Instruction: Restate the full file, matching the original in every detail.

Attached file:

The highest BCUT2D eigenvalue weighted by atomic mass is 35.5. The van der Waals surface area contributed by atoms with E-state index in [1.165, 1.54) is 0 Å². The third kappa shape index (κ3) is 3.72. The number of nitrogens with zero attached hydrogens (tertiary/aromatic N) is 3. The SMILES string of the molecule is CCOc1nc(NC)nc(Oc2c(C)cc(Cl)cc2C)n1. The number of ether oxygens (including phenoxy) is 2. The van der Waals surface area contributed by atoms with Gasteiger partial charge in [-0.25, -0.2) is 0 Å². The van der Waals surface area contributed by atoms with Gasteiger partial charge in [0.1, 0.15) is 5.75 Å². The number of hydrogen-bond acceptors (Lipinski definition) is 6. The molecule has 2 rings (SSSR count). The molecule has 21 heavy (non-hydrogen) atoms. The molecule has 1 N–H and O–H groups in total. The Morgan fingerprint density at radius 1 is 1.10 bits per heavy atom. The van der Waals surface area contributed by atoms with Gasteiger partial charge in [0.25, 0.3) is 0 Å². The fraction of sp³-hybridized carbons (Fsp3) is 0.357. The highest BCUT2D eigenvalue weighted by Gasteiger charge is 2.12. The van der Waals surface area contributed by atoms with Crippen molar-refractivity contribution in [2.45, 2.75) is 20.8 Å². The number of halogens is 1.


The highest BCUT2D eigenvalue weighted by atomic mass is 35.5. The van der Waals surface area contributed by atoms with E-state index in [1.165, 1.54) is 0 Å². The third kappa shape index (κ3) is 3.72. The number of nitrogens with zero attached hydrogens (tertiary/aromatic N) is 3. The SMILES string of the molecule is CCOc1nc(NC)nc(Oc2c(C)cc(Cl)cc2C)n1. The number of ether oxygens (including phenoxy) is 2. The van der Waals surface area contributed by atoms with Gasteiger partial charge in [-0.25, -0.2) is 0 Å². The van der Waals surface area contributed by atoms with Gasteiger partial charge in [0.1, 0.15) is 5.75 Å². The number of hydrogen-bond acceptors (Lipinski definition) is 6. The molecule has 2 rings (SSSR count). The molecule has 21 heavy (non-hydrogen) atoms. The molecule has 1 N–H and O–H groups in total. The Morgan fingerprint density at radius 1 is 1.10 bits per heavy atom. The van der Waals surface area contributed by atoms with Gasteiger partial charge in [0.25, 0.3) is 0 Å². The fraction of sp³-hybridized carbons (Fsp3) is 0.357. The highest BCUT2D eigenvalue weighted by Gasteiger charge is 2.12. The van der Waals surface area contributed by atoms with Crippen molar-refractivity contribution in [2.45, 2.75) is 20.8 Å². The number of halogens is 1.